They include: former Secretary of State candidate Kristina Karamo, Lena Epstein, former attorney general candidate Matt Deperno, Billy Putman and entrepreneur J.D. Glaser. Glaser says he still supports former President Donald Trump and believes he was cheated out of the 2020 election, however he's not sure who he will support for president in 2024.

 

The candidates will attend a candidate forum on January 9th.

Children's cold and flu medicine limited at some stores as RSV & Flu cases increase

Parents looking for cold and flu medicine for their children are seeing a lot of empty shelves.

 

The faster start to the flu season along with cases of RSV and other respiratory illnesses have created a surge in demand for Children's Tylenol and other medicines. Many stores like Meijer, CVS, Walgreens and Kroger are putting limits on how many people can buy. Doctors and other experts say the problem could persist through the winter cold-and-flu season.

 

Drugmaker Johnson & Johnson says it is not experiencing widespread shortages of Childrens Tylenol, but the product may be less readily available at some stores. The company said it is running its production lines around the clock.

Be prepared for the upcoming storm

The state is advising residents to be prepared in case the impeding winter storm knocks out power.

 

Tips include making sure you have extra batteries for a flashlight, ensuring your gas or wood-burning fireplace is in working order, and checking windows and doors to make sure they're properly insulated.

 

The state also says residents should NEVER try to thaw a pipe with a torch or open flame.

 

Officials advise people to fill their bathtub and spare containers with water in case pipes freeze.

 

Meanwhile, officials over at Consumers Energy are prepping for the impending storm that begins later today. 

 

President and CEO of Consumers Energy Garrick Rochow says they are ready for this storm and outages if they happen. 

 

"Our crews, our equipment, are materials, we will be ready." Rochow said. "It's not lost on me, that this is not a great time to lose power especially during the holidays, so I want customers know that we will restore power quickly and safely as possible."

 

Consumers Energy provided the following preparation tips for severe weather:

  • Charge all electronic devices. It’s advised to have an emergency battery or charging station available for use during an outage.
  • Have an emergency kit that includes flashlights and extra batteries, water, canned food and blankets. Be prepared with enough medication, baby supplies and pet food if applicable. A battery-operated radio is also a good idea.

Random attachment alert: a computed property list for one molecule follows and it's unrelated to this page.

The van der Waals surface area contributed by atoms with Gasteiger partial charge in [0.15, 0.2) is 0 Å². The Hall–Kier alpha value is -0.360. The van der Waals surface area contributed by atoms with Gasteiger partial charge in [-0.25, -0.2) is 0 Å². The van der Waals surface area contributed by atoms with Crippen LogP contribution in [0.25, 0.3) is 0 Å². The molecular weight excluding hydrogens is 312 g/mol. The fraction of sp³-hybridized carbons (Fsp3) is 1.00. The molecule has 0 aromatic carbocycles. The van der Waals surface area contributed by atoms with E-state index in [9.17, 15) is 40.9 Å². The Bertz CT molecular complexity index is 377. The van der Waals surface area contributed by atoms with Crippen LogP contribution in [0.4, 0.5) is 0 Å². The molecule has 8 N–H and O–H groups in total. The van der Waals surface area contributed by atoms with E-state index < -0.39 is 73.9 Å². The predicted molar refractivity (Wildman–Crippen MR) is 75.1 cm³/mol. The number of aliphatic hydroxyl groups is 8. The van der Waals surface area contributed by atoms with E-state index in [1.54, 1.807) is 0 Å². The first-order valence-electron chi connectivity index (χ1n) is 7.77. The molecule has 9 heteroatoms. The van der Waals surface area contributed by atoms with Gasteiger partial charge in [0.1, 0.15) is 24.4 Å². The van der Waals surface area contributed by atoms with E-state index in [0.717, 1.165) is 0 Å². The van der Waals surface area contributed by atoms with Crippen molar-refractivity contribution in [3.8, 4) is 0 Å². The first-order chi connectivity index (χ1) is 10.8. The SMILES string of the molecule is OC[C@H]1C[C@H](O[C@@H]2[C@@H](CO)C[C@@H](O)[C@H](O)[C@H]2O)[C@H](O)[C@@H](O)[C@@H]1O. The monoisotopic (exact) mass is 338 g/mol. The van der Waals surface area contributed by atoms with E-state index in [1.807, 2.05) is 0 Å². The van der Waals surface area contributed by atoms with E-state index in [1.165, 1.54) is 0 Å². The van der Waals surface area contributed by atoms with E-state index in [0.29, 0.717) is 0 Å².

• Unplug sensitive electronics like TVs, computers and printers. Turn power strips off.

Consumers Energy also urges the public to keep these important storm safety tips in mind:

  • Stay at least 25 feet away from downed wires and anything they are touching, keep children or pets away, and report the issue by calling 9-1-1 and Consumers Energy at 800-477-5050.
  • A portable generator should be placed at least 25 feet away from any doors, windows or fresh air intakes. Never operate a generator inside your home, garage, basement or enclosed area. Proper ventilation is critical.
  • Be alert to crews working along slick roads. Drivers should slow down or stop and wait for oncoming traffic to clear so they safely can go past workers on roadsides.

 

Consumers Energy to study impacts of its dams on local communities

Consumers Energy is funding an independent study during the first half of 2023 to determine the contribution of its 13 river hydro facilities to local communities near those dams across Michigan. That study will build on information gathered during community engagement meetings held in 2022 to help determine the future of its dams.

“Consumers Energy is committed to being a good neighbor and working transparently as we make informed decisions to reach the best outcomes for our customers, stakeholders and the communities we serve,” said Norm Kapala, vice president of generation operations at Consumers Energy. “We know our dams play significant roles in Michigan, especially in the economies of the communities near our facilities, and we share with local leaders and others the desire to quantify those impacts before developing long term strategies regarding the future of those facilities.”

The 30- to 40-year federal licenses to operate the dams Consumers Energy owns and operates on the Muskegon, Manistee, Grand, Kalamazoo and Au Sable rivers are set to expire beginning in 2034.
Consumers Energy is considering four options for each of its 13 dams: Relicensing the river hydro dam and continue generating electricity, selling the dam to a third party, removing the dam, or replacing the dam with an alternative structure that maintains some level of reservoir.